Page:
It should go without saying that something called the “Skull Breaker Challenge” is Not A Good Idea, but apparently nothing goes without saying these days. So if you’ve got tweens or teens, it’s worth a mention so they don’t unwittingly get knocked to the floor in a violent fall that may cause a concussion or worse.
I yearn for the innocent days of the Ice Bucket Challenge, circa 2014, when the worst we did was pour icy water over our own heads to raise awareness for ALS. Now, in the latest viral social media challenge, two people trick a third person into thinking they’re simply standing in a line and jumping up and down together. But when the person in the middle jumps, the people on either side of them trip them in mid-air, sending them crashing backwards to the ground.
The challenge appears to have originated on TikTok, but when you search for #skullbreakerchallenge on the app now, you’re more likely to see a slew of posts from people begging others not to try it than posts of the actual prank itself. That might largely be because, as a TikTok spokesperson reportedly told NBC News in a statement, “the trend in question is a violation of our guidelines, so we remove the content when it’s reported.”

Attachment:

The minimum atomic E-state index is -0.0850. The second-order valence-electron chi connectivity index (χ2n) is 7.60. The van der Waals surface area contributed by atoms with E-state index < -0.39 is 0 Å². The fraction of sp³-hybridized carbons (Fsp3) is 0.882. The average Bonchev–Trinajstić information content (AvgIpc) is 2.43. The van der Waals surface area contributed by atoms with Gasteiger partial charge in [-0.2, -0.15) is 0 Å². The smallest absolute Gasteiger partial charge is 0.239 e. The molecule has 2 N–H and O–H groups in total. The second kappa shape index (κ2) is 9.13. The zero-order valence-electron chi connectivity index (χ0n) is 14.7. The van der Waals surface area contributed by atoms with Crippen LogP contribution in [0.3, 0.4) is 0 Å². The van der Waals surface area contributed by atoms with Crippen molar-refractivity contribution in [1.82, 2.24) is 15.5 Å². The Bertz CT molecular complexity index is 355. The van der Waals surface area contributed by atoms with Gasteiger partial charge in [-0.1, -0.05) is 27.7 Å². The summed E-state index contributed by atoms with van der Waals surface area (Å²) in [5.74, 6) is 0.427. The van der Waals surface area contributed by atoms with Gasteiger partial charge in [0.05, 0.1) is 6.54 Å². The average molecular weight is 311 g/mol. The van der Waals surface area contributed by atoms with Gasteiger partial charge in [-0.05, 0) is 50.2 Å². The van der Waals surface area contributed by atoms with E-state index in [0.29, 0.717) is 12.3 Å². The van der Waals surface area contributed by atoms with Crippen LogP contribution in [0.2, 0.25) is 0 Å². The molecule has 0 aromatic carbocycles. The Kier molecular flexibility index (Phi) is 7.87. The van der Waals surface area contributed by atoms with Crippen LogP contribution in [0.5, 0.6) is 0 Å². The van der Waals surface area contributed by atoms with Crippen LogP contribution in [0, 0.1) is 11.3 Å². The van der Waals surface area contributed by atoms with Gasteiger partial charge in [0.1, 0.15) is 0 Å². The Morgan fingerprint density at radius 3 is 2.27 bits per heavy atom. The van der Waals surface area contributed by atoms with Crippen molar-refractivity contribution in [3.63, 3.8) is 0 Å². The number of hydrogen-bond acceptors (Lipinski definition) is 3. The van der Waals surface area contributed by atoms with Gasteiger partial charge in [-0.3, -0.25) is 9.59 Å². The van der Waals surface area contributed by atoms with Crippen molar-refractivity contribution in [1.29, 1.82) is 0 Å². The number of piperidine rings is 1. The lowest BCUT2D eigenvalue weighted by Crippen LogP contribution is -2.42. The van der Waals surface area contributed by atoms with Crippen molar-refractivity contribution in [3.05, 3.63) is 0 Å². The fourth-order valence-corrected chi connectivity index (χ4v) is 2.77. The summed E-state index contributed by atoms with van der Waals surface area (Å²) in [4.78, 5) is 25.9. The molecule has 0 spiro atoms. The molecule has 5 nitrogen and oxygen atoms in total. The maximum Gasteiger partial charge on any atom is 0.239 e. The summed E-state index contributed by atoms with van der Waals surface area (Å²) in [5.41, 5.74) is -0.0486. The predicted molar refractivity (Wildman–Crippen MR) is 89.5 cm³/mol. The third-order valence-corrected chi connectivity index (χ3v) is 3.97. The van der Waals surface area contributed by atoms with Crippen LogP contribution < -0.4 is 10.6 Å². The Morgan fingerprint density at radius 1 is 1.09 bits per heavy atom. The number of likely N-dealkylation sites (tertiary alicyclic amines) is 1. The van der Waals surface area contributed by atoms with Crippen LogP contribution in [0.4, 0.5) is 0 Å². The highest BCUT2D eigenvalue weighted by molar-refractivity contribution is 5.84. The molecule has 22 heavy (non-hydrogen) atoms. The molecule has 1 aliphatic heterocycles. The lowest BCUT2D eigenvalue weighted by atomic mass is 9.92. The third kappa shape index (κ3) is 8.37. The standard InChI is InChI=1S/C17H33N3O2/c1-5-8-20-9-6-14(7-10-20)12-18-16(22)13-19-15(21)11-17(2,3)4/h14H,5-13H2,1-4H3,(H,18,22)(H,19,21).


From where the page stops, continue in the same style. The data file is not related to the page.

However, parents are taking to social media to warn others that it’s happening and their children have gotten concussions, lost consciousness, and have needed everything from stitches to surgery as a result. Thirteen-year-old Kathleen DeJesus from Lawrence, Massachusetts told NBC News that she suffered serious injuries after the prank was pulled on her late last month:
“I was thinking, like, I feel like I was going to die,” DeJesus said. “I was paralyzed. I fell, I had a concussion, and I was numb, I couldn’t feel my legs, my foot, my hands, nothing.”
Chances are your older kids, especially if they’re active on social media, have already heard of the Skull Breaker Challenge. But younger kids may not know what it is or suspect such a prank if a couple of classmates challenge them to an innocent-sounding jumping challenge. It’s worth a warning, just in case.